• CT scans provide a good visual of the entire urinary tract but are expensive and not always available
  • Cystoscopy provide a good visual of the entire lower urinary tract and sometimes a repair can be done right then.  It is not always available.

What is the Surgery and Treatment?

The type of surgery used to correct the misplaced ureter depends on its location. Studies show that there is no significant increase in risk or complications between any of the surgeries. All the surgical options have similar long-term outcomes.


This procedure forms a new ureter and bladder opening. The surgery fixes the extramural type by creating a new bladder opening for the ureter in the correct spot. This surgery may cause swelling of the ureter during healing, but it will resolve in a few weeks.


This procedure removes the ureter and kidney. The surgery is done on patients that also have a nonfunctional or chronically infected kidney attached to it. However, it can be difficult to tell if a questionable kidney is not functioning.

Laser Cystoscopy

This surgery is a new method specific to treating the intramural type. The laser cuts a new ureter opening into the bladder at the normal area. Surgery is less expensive because it can be done right after the initial cystoscopic diagnosis, while the patient is still under general anesthesia.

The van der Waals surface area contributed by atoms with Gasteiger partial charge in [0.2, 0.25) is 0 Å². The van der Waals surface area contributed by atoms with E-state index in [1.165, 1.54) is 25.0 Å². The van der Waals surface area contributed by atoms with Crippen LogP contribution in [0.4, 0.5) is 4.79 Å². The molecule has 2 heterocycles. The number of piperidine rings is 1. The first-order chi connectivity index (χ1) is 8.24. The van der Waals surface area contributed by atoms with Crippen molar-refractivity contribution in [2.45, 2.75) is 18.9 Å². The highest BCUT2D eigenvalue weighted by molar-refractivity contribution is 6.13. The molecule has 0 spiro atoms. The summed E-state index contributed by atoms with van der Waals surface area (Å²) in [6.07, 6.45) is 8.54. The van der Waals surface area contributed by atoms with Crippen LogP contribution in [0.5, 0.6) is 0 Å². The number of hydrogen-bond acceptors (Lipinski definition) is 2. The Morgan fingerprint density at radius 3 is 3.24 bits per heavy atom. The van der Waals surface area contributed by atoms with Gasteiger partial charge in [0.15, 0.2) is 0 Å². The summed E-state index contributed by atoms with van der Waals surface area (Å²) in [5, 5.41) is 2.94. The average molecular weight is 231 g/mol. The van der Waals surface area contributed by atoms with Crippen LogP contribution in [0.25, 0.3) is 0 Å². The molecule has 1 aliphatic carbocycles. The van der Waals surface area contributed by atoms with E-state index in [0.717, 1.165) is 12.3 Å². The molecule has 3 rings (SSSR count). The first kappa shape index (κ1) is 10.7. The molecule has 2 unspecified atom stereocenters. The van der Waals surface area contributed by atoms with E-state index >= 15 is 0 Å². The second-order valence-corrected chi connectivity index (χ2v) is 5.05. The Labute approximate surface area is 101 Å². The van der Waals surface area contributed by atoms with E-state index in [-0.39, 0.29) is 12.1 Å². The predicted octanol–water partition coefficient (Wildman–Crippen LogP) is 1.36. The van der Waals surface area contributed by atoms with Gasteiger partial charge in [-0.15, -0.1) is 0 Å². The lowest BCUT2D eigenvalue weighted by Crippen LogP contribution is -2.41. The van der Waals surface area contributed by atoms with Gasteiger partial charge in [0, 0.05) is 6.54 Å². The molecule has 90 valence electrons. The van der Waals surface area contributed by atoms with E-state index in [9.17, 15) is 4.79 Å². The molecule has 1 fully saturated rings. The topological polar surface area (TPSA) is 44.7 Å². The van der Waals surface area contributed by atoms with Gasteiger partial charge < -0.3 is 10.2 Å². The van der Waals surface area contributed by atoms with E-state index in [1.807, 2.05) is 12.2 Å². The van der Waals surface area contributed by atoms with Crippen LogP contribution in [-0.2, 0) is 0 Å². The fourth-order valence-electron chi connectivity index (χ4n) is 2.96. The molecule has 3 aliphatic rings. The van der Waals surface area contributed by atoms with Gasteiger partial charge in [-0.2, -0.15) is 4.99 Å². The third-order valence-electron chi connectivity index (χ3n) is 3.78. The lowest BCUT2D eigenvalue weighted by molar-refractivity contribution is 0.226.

What is the Aftercare and Long-term Outcome?

Depending on the type of surgery, the aftercare and time of recovery may vary. The main post-surgical problems are continued uncontrolled peeing, leakage of pee into the body, swelling at the surgical site, and urinary tract infection. Studies show uncontrolled peeing resolves in cats that get a ureteronephrectomy. For dogs undergoing any of the surgeries for the birth defect, almost half will still have urinary leakage. If this occurs, additional medications will be needed for the rest of the pet’s life to help control urination.

It is not clear why some animals have continued urine leakage after surgery. Pets affected with ectopic ureters should not be bred.